Marlene Frankenfield, Franconia Conference Youth Minister and Campus Pastor at Christopher Dock Mennonite High School announced her resignation effective July 15. Marlene served in roles both with Dock and Conference for the last 12 years working tirelessly with young leaders. She said, “I plan to do a big exhale and I hope to live into the quote from Frederick Buechner, ‘The place God calls you to is the place where your deep gladness and the world’s deep hunger meet.”’
According to Ertell M. Whigham Jr., Conference Executive Minister, “I’m excited about Marlene’s future. She’s moving forward to continue to cultivate her ministry call. She’s contributed much to us as a community in bridging the world of youth, youth ministers, conference and Christopher Dock. I value her insights as well as commitments and look forward to building on her work over the next years.”
Currently, a youth ministry vision task force is working in conjunction with Eastern District Conference to extend and enhance Franconia Conference’s ongoing partnerships and commitments to youth ministry and leadership development. More details will be released as they are available on transition and future direction of youth ministry within the intercultural, missional and formational priorities of Franconia Conference.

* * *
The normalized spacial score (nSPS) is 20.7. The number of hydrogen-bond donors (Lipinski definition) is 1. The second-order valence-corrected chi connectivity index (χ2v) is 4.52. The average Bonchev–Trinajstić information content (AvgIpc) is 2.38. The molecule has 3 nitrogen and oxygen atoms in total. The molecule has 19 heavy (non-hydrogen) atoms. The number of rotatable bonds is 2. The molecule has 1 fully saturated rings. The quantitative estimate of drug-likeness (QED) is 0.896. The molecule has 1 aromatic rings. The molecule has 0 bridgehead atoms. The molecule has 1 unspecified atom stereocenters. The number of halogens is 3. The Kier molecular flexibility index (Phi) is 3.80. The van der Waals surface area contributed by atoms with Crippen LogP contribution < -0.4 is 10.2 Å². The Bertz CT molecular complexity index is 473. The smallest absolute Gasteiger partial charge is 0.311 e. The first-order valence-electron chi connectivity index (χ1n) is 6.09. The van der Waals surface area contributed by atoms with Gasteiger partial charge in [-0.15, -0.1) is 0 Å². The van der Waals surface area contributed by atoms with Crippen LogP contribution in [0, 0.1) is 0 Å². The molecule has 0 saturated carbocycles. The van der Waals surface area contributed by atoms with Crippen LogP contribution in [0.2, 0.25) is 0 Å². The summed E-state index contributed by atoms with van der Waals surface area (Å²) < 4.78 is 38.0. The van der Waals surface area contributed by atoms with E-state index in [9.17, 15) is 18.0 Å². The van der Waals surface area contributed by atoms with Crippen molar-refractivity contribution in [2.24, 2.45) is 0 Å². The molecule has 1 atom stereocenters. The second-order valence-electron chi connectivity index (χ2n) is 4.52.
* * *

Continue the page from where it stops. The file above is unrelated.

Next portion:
Dr. Conrad Swartzentruber, Principal at Dock High School remarked, “Marlene has a deep passion for our youth and Christopher Dock greatly benefited from her presence. Her participatory approach enabled students to develop gifts of leadership and ministry. She met students where they were, always pointing them to Christ. While we will miss Marlene at Dock, we wish her God’s richest blessing as she continues to use her gifts in ministry to others.”
Emily Ralph of Bechtelsville, Pa has been named associate director of communication beginning May 1. Most recently she was part of the pastoral team at Swamp Mennonite Church in Quakertown, serving in a worship minister role and as cofounder of a communication/public relations business, Rethink Creative Services. Emily’s work will focus around web-based communication, conference assembly and development communication. She will be employed two days a week based at the Mennonite Conference Center in Harleysville and will be a full-time student at Eastern Mennonite Seminary in Pennsylvania.
According to Steve Kriss, Director of Communication, “Emily’s gifts and commitments complement our direction in providing more effective and frequent communication in a variety of venues, following up on recent requests from both conference board and constituency. Emily brings a commitment to excellent and professional quality work along with a passionate commitment to follow in the way of Christ. Her work will be an asset as we continue our journey together toward equipping, empowering and embracing God’s mission.”